I cannot remember a time when the always difficult areas of knowledge about language, standard English and grammar at key stage 2 have been split so starkly in two.
There has been a remarkable recent increase in English courses holding a correctness-based "this usage is right: that usage is wrong" line, employing largely formal, whole-class teaching. The reasons for this are not hard to find - the pressures on teachers to adopt their approaches are great. On the other hand, as the 1988 Kingman report is taken off the shelves, there is a realisation that now we must decide what "knowledge about language" means in practice.
Michael Lockwood's booklet is a comprehensive and encouraging attempt to do just that. It is an engaging mix of clearly expressed theory and excellent practicality. Discussing Richard Bain's influential 1991 model for learning about language, Lockwood identifies the stage of "description and reflection on language" as the crucial one. Formal analysis "may or may not follow": the important element is rooting knowledge of language in real experience, because if it is not, it can never be learned.
However, this is not the recipe for "dumbing down" many traditionalists assume: constant teacher intervention alone can make it happen. The bulk of the booklet shows how this intervention works. Writing conferences where the act of writing becomes shared and important, constant referral to books where much of the point is understanding how styles work (Dr Xargle, Captain Najork and many others), the notion of the "language wardrobe" where not only the idea of register but also the point of Standard English become practical and clear: all these and more approaches are described. I would confidently say the booklet is pretty well indispensable in today's primary school.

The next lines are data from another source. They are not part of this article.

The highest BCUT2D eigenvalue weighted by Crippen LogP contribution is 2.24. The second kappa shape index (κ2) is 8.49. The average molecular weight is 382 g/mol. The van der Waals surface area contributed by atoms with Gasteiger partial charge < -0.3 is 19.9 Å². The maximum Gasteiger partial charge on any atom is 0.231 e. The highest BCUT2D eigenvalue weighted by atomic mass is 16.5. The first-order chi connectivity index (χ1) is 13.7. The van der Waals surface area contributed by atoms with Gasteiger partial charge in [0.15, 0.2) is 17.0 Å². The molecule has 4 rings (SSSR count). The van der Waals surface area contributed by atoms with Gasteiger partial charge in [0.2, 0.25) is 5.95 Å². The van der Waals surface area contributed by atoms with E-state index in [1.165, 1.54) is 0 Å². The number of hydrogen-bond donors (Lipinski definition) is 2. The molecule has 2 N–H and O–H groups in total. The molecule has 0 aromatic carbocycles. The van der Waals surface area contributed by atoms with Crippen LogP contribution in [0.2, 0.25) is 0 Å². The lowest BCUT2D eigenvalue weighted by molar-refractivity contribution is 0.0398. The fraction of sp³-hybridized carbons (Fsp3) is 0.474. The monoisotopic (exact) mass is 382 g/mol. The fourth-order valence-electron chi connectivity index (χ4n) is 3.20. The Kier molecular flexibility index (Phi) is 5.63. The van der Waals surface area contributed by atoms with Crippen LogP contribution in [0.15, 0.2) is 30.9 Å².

An idea that Lockwood calls on is that of writing frames, which were a result of the NuffieldExeter University EXEL project. This idea, simple and yet effective, is capable of almost limitless expansion through every kind of writing. Based on the two ideas that everybody, not just children, finds the blank sheet of paper intimidating and that every genre - argument, discussion, narrative - has its common structure, writing frames enable children to first use, then inter-nalise the thought processes that let writing take place. In Writing across the Curriculum, Lewis and Wray provide commentary and photocopiable frames for maths and science as well as argument and narrative. In its different way, this booklet is as important as Lockwood's.
Dennis Hamley is a former English adviser for Hertfordshire.